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    (A) Three scenarios are represented for communities without adaptive foraging, perturbed to start with a low initial species abundance (out of equilibrium). (Inset) Stress in communities increases over time as the driver of decline increases at different rates, λ, up to a maximum value, . The black line represents the point of collapse above which a fixed value of the driver of decline leads to the collapse of all communities and below which some communities are sustained. The maximum value of the driver of decline in each simulation is denoted by the fraction θ of the point of collapse . (A) Dotted orange line represents an increase in the driver of decline up to 90% of the critical value, , dot-dashed green line an increase up to 50%, and dashed pink an increase up to 20%. In this panel, species persistence is calculated as the fraction of pollinator species alive relative to the number of species alive at the lowest rate of change measured (λmin = 10−4). (B) The persistence of species decreases as a function of the maximum value of the driver of decline, represented as a fraction θ of the point of collapse, for a fast rate of change (λ = 1). Communities without adaptive foraging see a critical transition in species persistence when the driver of decline increases to a value close to, but lower than, the point of collapse at a fast enough rate. In this panel, species persistence is calculated as the fraction of pollinator species alive relative to the number of species alive at θ = 0 (no external stressor). Initial species abundance Sinit = 0.1 for all simulations. The results are averaged over 100 feasible networks, for which all 15 plant and 35 pollinator species survive under no stress, with the bands representing the first to third quartile ranges. Other parameters in Table A in S1 Text.</p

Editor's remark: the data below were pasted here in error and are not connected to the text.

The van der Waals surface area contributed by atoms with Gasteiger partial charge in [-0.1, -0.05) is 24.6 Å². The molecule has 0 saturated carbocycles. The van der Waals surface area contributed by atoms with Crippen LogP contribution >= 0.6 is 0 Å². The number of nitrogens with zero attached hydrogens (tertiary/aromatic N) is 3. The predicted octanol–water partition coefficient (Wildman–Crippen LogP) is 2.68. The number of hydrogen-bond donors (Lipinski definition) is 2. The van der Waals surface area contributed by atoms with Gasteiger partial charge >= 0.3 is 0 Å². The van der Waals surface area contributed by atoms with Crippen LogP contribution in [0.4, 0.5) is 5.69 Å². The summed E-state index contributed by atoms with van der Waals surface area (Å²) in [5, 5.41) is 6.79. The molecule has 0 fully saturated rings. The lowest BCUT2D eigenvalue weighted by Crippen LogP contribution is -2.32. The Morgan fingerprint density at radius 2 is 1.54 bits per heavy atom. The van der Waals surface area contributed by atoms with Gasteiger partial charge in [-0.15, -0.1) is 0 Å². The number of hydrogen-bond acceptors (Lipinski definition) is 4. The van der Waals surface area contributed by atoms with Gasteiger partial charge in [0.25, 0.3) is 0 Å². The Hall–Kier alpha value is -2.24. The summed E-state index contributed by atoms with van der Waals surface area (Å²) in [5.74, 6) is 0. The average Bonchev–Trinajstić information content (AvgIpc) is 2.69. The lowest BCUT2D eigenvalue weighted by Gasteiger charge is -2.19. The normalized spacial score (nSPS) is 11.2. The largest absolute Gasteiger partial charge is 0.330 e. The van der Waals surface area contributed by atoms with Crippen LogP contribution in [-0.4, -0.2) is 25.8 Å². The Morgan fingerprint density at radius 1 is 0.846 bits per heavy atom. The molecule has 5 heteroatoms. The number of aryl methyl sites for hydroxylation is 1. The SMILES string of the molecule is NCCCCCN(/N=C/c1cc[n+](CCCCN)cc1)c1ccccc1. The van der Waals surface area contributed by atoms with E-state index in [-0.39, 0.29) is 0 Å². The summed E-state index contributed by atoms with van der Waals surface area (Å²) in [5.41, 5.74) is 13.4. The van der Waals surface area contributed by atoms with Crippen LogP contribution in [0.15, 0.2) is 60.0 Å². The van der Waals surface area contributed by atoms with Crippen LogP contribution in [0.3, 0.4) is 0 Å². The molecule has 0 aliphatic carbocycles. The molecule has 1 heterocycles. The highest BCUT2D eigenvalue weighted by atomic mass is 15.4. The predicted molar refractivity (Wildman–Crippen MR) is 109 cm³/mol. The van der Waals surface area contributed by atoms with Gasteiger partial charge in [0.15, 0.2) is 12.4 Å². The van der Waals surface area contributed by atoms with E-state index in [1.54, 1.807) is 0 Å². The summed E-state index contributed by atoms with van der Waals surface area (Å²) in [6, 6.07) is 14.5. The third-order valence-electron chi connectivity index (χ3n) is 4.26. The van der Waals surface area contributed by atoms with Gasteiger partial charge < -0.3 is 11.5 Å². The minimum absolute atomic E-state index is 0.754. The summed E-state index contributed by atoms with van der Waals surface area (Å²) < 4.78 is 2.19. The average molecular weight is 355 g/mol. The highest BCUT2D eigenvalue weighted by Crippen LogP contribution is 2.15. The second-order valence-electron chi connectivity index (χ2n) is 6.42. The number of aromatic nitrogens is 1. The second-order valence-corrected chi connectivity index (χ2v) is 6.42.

Adaptability and resource congestion affect hysteretic patterns and the viability of plant-pollinator networks.